1. Blooper books
Basically a notebook you use to record your mistakes so that when you have some time, you can flip through and see what you shouldn’t do ever again! (I bought a pack of five Muji books for about $5 - yay bargains - perfect for me to have one for each subject).
You can lay it out however you like, but my ones are ordered according to the test that my mistake appeared in, so as soon as I get a test/sac/worksheet back, I go ahead and fill it in.
You can either write the whole question with the correct solution in, or a self-reminder not to do a certain thing. In my languages ones, I also put in some vocab or some grammar that I tend to forget.
2. Vocab cards
A specific place where you can record the vocabulary you always forget and carry around with you anywhere to revise them.
Whilst some people like using flashcard apps, I prefer having physical cards, especially these vocab cards I got in a pack of 4 from Daiso, since if I’ve got them in my pocket I’m more likely to pick them up, but I might get distracted by other things on my phone.
3. Exam sheets
During exam time, we’ll all be doing countless numbers of practice exams, so if your blooper books get too full, I like having separate sheets of reminders/mistakes I made in that exam.
It can be a loose leaf of paper stapled to the front cover of the exam, or if you don’t like having loose leaves flying around, you can have a separate book just for practice exams.
If you want a more specific version, last year my bio teacher made these exam sheets that include the score of each section and the topic each question goes under, so that you can see more clearly where you can see which topics you need more work on!
I hope that helped you all! Feel free to add any of your own suggestions!
I’m combining multiple stories that may be up already idk.
So this is all based off Kahoot.
One game of Kahoot for Biology, I was A. Ham, no one got it for a while and would ask: Who a ham? A hamilton? Alexander hamilton? Now being in theatre i have an ok poker face. The only two people who knew it was me was my best friend and another friend (know i consider everyone at my school a friend if I'e talked to them at least twice). However our biology teacher kept looking at me so I think he knew too.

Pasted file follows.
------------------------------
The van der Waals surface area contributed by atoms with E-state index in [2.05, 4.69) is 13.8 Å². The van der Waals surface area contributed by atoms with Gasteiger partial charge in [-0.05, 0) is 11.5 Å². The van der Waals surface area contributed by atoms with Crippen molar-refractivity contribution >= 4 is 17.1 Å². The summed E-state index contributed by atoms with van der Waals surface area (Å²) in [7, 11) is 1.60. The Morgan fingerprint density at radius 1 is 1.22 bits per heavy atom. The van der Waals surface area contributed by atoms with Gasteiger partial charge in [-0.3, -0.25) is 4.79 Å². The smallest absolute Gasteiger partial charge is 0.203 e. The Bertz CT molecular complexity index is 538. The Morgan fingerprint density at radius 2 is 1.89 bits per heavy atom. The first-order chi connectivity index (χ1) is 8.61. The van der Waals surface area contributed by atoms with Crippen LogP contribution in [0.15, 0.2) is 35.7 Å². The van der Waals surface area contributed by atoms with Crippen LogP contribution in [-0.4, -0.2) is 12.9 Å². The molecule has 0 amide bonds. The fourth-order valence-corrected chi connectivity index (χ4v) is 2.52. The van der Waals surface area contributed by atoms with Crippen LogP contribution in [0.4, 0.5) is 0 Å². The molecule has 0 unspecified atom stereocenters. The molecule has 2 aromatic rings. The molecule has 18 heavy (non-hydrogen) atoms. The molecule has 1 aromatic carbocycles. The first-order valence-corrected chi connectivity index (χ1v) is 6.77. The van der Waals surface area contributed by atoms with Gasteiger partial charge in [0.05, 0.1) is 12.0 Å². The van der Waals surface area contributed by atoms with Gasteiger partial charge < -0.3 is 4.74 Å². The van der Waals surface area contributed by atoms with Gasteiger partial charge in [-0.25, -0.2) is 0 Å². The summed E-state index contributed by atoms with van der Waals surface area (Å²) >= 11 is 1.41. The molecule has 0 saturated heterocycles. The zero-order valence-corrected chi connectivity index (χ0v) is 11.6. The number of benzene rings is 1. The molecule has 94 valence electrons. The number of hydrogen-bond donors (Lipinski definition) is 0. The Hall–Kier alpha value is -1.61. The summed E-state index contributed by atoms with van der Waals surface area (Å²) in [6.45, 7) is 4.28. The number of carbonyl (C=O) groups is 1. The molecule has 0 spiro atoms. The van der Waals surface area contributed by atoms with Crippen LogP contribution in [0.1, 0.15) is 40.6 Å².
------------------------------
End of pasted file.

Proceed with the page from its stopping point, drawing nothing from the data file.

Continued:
Now to another Kahoot. Said friend who knew I was A. Ham, I was A. Burr today, was A. Ham and each time someone new joined the game, no matter what, A. Ham and A. Burr were always together.
New Kahoot, I was Maria Reynolds and my friend, who had been Rekt the past two Kahoots, became King Rekt III. Only theatre kids and those who knew Hamilton ever knew who it was.
Still convinced my Bio teacher knew it was us while the rest of the class was confused.
SAT testing day, my 3rd period was playing Kahoot and I went as A. Ham. I was winning as top three until we did the Canada one. I live in Texas. One student who wasn’t even playing said he was A. Ham. Only my friends I was close to knew. I told the teachers after class tho.
The A. Burr vs A. Ham kahoot was that day to.
One of my other friends came up to me in the middle of the kahoot just to tell me he knew from 3rd period that I was either A. Ham or A. Burr. (He still doesnt know)
so today there was this fly on the ground and he couldn’t fly so I scooped him up w a piece of paper and carried him to bio class and he just chilled out with me. my professor was like “is that a fly??” And I was like “ya he’s my new pet” and he just like, nodded. and then he went into the back room and came out with a big plastic fly model and sat it on my desk. so me and my fly buddies just chilled out the whole class and my professor would not stop laughing at me.
TLDR; I had a fly for a pet and now my bio teacher calls me fly girl and I’m the resident class weirdo